Camika Royal studied 50 years of school reform in Philadelphia. Here’s what she found.

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When Tony B. Watlington Sr. became Philadelphia’s new superintendent in June, he joined a long list of leaders promising change in the school system, and recently appointed more than 80 volunteer advisors to help examine what works and what doesn’t.

One of the experts has a unique point of view.

Camika Royal, Loyola University of Maryland education professor and critical race scholar, studied 50 years of district history for his new book, Not Paved for Us: Black Educators and Public School Reform in Philadelphia, which examines the school reform efforts of 1967 through the lens of racism.

Royal, now 44, and her family lived through some of the history her book covers.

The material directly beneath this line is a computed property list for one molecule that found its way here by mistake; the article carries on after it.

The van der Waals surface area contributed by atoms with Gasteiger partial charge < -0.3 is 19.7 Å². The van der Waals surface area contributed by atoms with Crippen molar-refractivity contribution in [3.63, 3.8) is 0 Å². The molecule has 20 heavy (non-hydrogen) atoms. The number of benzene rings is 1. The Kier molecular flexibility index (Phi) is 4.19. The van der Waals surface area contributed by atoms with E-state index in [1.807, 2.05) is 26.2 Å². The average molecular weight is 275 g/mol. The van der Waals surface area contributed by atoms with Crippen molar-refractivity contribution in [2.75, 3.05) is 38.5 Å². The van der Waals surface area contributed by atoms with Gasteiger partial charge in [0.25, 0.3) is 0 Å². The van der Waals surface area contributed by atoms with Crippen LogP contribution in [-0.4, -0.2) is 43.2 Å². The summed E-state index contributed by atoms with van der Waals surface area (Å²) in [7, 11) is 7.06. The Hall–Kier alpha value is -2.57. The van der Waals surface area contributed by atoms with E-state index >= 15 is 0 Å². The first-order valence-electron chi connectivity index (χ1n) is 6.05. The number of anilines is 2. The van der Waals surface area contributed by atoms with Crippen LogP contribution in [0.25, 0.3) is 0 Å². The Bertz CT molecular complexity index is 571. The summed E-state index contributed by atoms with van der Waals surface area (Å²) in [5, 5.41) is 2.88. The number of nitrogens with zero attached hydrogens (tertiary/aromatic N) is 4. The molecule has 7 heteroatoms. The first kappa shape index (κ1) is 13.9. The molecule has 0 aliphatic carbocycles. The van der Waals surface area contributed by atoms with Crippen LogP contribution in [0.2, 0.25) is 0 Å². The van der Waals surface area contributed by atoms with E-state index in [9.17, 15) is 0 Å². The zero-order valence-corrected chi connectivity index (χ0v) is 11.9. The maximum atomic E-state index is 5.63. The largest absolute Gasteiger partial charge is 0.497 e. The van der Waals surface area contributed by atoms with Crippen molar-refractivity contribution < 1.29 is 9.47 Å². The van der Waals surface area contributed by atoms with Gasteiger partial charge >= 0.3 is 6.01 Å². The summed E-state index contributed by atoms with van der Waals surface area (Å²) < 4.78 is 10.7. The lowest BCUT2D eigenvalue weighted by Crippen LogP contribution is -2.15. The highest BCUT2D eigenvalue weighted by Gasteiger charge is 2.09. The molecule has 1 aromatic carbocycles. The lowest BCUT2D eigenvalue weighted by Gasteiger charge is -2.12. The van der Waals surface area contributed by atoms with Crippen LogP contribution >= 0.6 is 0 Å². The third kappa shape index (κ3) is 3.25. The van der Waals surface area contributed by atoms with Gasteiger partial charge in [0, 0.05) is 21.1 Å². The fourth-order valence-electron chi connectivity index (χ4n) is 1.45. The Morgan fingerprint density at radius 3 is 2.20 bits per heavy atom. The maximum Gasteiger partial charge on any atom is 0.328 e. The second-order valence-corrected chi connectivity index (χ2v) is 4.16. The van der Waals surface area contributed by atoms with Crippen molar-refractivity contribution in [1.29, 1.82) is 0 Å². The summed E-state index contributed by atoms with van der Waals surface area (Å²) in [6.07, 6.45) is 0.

Her mother was placed in the business stream of classes at Germantown High, where educators told Cassandra Royal she was not college material. And when the senior Royal worried about the pace of her daughter’s reading progress in first grade, the Penrose Elementary principal questioned her credentials.

So the Royals transferred their daughters to a private Christian school in Delaware County – where a white sophomore classmate called Camika Royal the N-word, and where black students were overrepresented in less academically rigorous classes. and barely present in the advanced classes. No black staff were employed by the school.

She then attended Pepper Middle School and Central High.

These experiences, wrote Royal, “made me a critical theorist of race before I knew what it was.”

From early attempts to desegregate Philadelphia schools to recent and ongoing concerns about environmental conditions inside buildings, especially those educating large numbers of black students, racism has permeated the district, Royal said. She gives examples in her book throughout the five decades she has studied.

On desegregation: “No white students were bused to black schools in Philadelphia for racial integration. … Discriminatory testing was used to determine which students would be bused. Black students bused were more likely to be taught by a substitute teacher,” Royal wrote.